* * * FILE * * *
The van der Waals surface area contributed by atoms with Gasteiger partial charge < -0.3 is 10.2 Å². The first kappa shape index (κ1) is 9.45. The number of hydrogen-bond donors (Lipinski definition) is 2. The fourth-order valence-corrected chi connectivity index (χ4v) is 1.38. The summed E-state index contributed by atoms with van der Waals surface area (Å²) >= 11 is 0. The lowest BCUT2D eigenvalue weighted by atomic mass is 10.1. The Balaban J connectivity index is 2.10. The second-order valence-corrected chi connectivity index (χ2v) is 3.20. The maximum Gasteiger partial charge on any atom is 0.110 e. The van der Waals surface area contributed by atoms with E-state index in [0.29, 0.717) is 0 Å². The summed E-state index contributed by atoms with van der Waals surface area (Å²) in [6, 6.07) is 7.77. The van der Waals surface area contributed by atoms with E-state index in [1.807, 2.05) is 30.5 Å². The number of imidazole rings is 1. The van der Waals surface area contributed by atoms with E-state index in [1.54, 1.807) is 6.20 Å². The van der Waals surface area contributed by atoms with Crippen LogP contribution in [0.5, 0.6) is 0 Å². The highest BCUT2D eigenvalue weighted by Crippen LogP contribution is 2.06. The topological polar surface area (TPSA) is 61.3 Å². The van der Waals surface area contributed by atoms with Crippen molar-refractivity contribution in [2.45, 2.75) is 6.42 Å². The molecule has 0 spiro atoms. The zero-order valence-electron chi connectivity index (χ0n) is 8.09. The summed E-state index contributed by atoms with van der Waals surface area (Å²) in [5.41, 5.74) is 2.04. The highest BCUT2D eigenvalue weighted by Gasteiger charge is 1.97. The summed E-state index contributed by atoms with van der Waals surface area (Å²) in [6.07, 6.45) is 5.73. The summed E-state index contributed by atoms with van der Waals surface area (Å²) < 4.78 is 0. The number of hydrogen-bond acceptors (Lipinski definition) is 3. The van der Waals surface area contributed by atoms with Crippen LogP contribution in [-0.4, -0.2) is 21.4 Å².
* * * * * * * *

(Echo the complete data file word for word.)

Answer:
The van der Waals surface area contributed by atoms with Gasteiger partial charge < -0.3 is 10.2 Å². The first kappa shape index (κ1) is 9.45. The number of hydrogen-bond donors (Lipinski definition) is 2. The fourth-order valence-corrected chi connectivity index (χ4v) is 1.38. The summed E-state index contributed by atoms with van der Waals surface area (Å²) >= 11 is 0. The lowest BCUT2D eigenvalue weighted by atomic mass is 10.1. The Balaban J connectivity index is 2.10. The second-order valence-corrected chi connectivity index (χ2v) is 3.20. The maximum Gasteiger partial charge on any atom is 0.110 e. The van der Waals surface area contributed by atoms with E-state index in [0.29, 0.717) is 0 Å². The summed E-state index contributed by atoms with van der Waals surface area (Å²) in [6, 6.07) is 7.77. The van der Waals surface area contributed by atoms with E-state index in [1.807, 2.05) is 30.5 Å². The number of imidazole rings is 1. The van der Waals surface area contributed by atoms with E-state index in [1.54, 1.807) is 6.20 Å². The van der Waals surface area contributed by atoms with Crippen LogP contribution in [0.5, 0.6) is 0 Å². The highest BCUT2D eigenvalue weighted by Crippen LogP contribution is 2.06. The topological polar surface area (TPSA) is 61.3 Å². The van der Waals surface area contributed by atoms with Crippen molar-refractivity contribution in [2.45, 2.75) is 6.42 Å². The molecule has 0 spiro atoms. The zero-order valence-electron chi connectivity index (χ0n) is 8.09. The summed E-state index contributed by atoms with van der Waals surface area (Å²) in [5.41, 5.74) is 2.04. The highest BCUT2D eigenvalue weighted by Gasteiger charge is 1.97. The summed E-state index contributed by atoms with van der Waals surface area (Å²) in [6.07, 6.45) is 5.73. The summed E-state index contributed by atoms with van der Waals surface area (Å²) < 4.78 is 0. The number of hydrogen-bond acceptors (Lipinski definition) is 3. The van der Waals surface area contributed by atoms with Crippen LogP contribution in [-0.4, -0.2) is 21.4 Å².